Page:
But, “Rome wasn’t built in a day.” The small village on the Tiber took three centuries to gain ascendancy over the Etruscans and the other tribes in the central Italian peninsula. Then, methodically, Rome’s might grew and grew. The city on the seven hills saw a river of building materials flowing in, and massive building projects began to reach for the sky. The Colosseum took ten years to complete, with an estimated 131,000 cubic yards of travertine stone comprising the outer wall alone.
The eleven aqueducts that supplied the city’s million inhabitants with fresh mountain water year-round took almost five hundred years (!) to complete. Each succeeding emperor had a vision not only for the advance of the empire’s boundaries, but also for the glory of the city of Rome itself. Each one hoped to build mighty structures whose stone faces would proclaim the names of their builders for millennia to come.
In like manner, but for infinitely more glorious and eternal purposes, God desires to build a “city of truth” in the heart of all his adopted children. This city of truth will be erected brick by brick, precept by precept, truth by truth, over years of time spent in his Word and his world.
Theological truths, in all their depth and breadth, take years to develop and take root in the human heart. A mature worldview, steeped in Scripture, rooted in one rightly interpreted text after another, does not spring up overnight. The “City of Truth” erected in the believing heart becomes the increasingly mature worldview by which the Christian understands everything that happens to him in this world, and by which he lives his life. It is unspeakably precious, but as in the case of Rome, the preparation and proper placement of each brick, each dressed stone, each shaped log and crafted bronze and sculpted gemstone of truth by which the glittering “City of Truth” rises from the pages of Scriptures in the heart is not built in a day.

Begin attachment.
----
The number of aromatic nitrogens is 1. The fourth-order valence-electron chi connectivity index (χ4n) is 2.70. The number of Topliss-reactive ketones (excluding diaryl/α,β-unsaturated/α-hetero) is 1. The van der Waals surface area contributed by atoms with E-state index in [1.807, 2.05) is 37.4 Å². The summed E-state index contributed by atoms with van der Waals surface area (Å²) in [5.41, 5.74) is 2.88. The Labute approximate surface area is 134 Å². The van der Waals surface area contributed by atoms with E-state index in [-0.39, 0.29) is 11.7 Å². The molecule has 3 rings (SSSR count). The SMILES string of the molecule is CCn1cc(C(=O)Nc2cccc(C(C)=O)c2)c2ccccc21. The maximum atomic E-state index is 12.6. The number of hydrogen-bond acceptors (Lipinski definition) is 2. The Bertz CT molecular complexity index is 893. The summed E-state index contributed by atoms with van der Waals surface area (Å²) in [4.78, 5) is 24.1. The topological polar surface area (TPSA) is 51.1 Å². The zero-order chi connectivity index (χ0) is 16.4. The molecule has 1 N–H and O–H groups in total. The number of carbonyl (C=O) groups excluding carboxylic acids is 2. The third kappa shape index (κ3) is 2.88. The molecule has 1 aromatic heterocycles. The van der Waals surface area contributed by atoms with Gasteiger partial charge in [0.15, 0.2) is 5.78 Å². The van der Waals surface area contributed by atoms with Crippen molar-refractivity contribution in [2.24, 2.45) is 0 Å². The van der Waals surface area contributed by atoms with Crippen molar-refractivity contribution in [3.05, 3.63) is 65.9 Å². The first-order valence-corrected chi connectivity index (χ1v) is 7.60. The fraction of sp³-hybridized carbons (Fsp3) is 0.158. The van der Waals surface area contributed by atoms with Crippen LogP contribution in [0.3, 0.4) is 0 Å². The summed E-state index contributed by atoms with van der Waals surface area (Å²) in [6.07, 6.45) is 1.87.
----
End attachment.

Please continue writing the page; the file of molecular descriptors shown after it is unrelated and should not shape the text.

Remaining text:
In the Bible, I can think of three key passages of Scripture that refer to a building project as a metaphor for the growth of a Christian’s heart in sanctification. First, in Matthew 7:24, Jesus says, “Therefore everyone who hears these words of mine and puts them into practice is like a wise man who built his house on the rock.” Then, in 1 Corinthians 3:10, Paul writes, “By the grace God has given me, I laid a foundation as an expert builder, and someone else is building on it. But each one should be careful how he builds.”
And finally, in Ephesians 2:19–21, Paul teaches the church that “You are no longer foreigners and strangers, but fellow citizens with God’s people and also members of his household, built on the foundation of the apostles and prophets, with Christ Jesus himself as the chief cornerstone. In him the whole building is joined together and rises to become a holy temple in the Lord. And in him you too are being built together to become a dwelling in which God lives by his Spirit.
In each passage, the ministry of the Word of God is central to this building project. Jesus likens people who hear his words and put them into practice to a wise man building a house on a rock. Paul, in 1 Cor 3, likens his successors in preaching and teaching the word to the people of Corinth as craftsmen who build on the foundation he laid, some building with gold, some with silver, some with costly stones, but others with wood, hay, or straw. In the Eph 2 passage, Paul compares the Ephesian Christians to a spiritual temple erected on the foundation of the Word of God.
I say that all of this “spiritual construction” goes on within our hearts as we take in the pure Word of God. With every quiet time spent immersed in the Word, with every passage of Scripture memorized, with every faithful sermon heard, with every good Christian book read, the Holy Spirit uses your knowledge of language (grammar and vocabulary) to mine out and dress stones of theological truth that will shape the way you view life and live your days.
Your challenge, then, is to accelerate the building project by increasing your hunger for the Word of God.